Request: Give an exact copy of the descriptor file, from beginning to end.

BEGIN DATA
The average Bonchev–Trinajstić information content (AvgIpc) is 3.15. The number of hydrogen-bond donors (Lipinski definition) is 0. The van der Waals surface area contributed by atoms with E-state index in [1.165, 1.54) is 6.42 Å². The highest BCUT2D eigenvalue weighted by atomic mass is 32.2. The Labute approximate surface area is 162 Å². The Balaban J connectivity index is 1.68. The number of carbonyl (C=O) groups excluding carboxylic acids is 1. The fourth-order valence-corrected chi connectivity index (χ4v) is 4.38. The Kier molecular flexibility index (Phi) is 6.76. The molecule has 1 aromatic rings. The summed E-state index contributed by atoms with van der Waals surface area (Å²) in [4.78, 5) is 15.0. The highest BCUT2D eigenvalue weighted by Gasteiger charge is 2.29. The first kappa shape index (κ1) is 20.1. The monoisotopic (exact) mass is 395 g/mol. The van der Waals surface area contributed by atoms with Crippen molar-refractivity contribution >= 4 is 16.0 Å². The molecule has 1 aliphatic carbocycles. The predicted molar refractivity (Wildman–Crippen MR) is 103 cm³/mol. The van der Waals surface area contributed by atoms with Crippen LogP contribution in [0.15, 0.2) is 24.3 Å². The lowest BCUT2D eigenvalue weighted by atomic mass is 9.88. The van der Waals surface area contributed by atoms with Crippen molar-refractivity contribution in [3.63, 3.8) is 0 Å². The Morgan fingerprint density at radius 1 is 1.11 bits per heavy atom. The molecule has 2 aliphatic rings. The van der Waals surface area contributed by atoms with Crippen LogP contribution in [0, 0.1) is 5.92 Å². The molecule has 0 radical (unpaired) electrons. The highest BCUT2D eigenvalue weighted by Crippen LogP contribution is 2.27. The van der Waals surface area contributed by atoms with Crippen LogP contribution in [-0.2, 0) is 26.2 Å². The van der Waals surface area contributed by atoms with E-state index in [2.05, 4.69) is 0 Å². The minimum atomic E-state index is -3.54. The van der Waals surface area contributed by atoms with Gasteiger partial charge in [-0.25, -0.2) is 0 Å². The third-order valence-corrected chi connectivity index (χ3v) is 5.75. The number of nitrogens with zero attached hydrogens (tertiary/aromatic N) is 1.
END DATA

The average Bonchev–Trinajstić information content (AvgIpc) is 3.15. The number of hydrogen-bond donors (Lipinski definition) is 0. The van der Waals surface area contributed by atoms with E-state index in [1.165, 1.54) is 6.42 Å². The highest BCUT2D eigenvalue weighted by atomic mass is 32.2. The Labute approximate surface area is 162 Å². The Balaban J connectivity index is 1.68. The number of carbonyl (C=O) groups excluding carboxylic acids is 1. The fourth-order valence-corrected chi connectivity index (χ4v) is 4.38. The Kier molecular flexibility index (Phi) is 6.76. The molecule has 1 aromatic rings. The summed E-state index contributed by atoms with van der Waals surface area (Å²) in [4.78, 5) is 15.0. The highest BCUT2D eigenvalue weighted by Gasteiger charge is 2.29. The first kappa shape index (κ1) is 20.1. The monoisotopic (exact) mass is 395 g/mol. The van der Waals surface area contributed by atoms with Crippen molar-refractivity contribution >= 4 is 16.0 Å². The molecule has 1 aliphatic carbocycles. The predicted molar refractivity (Wildman–Crippen MR) is 103 cm³/mol. The van der Waals surface area contributed by atoms with Crippen LogP contribution in [0.15, 0.2) is 24.3 Å². The lowest BCUT2D eigenvalue weighted by atomic mass is 9.88. The van der Waals surface area contributed by atoms with Crippen molar-refractivity contribution in [3.63, 3.8) is 0 Å². The Morgan fingerprint density at radius 1 is 1.11 bits per heavy atom. The molecule has 2 aliphatic rings. The van der Waals surface area contributed by atoms with Crippen LogP contribution in [0, 0.1) is 5.92 Å². The molecule has 0 radical (unpaired) electrons. The highest BCUT2D eigenvalue weighted by Crippen LogP contribution is 2.27. The van der Waals surface area contributed by atoms with Crippen LogP contribution in [-0.2, 0) is 26.2 Å². The van der Waals surface area contributed by atoms with E-state index in [2.05, 4.69) is 0 Å². The minimum atomic E-state index is -3.54. The van der Waals surface area contributed by atoms with Gasteiger partial charge in [-0.25, -0.2) is 0 Å². The third-order valence-corrected chi connectivity index (χ3v) is 5.75. The number of nitrogens with zero attached hydrogens (tertiary/aromatic N) is 1.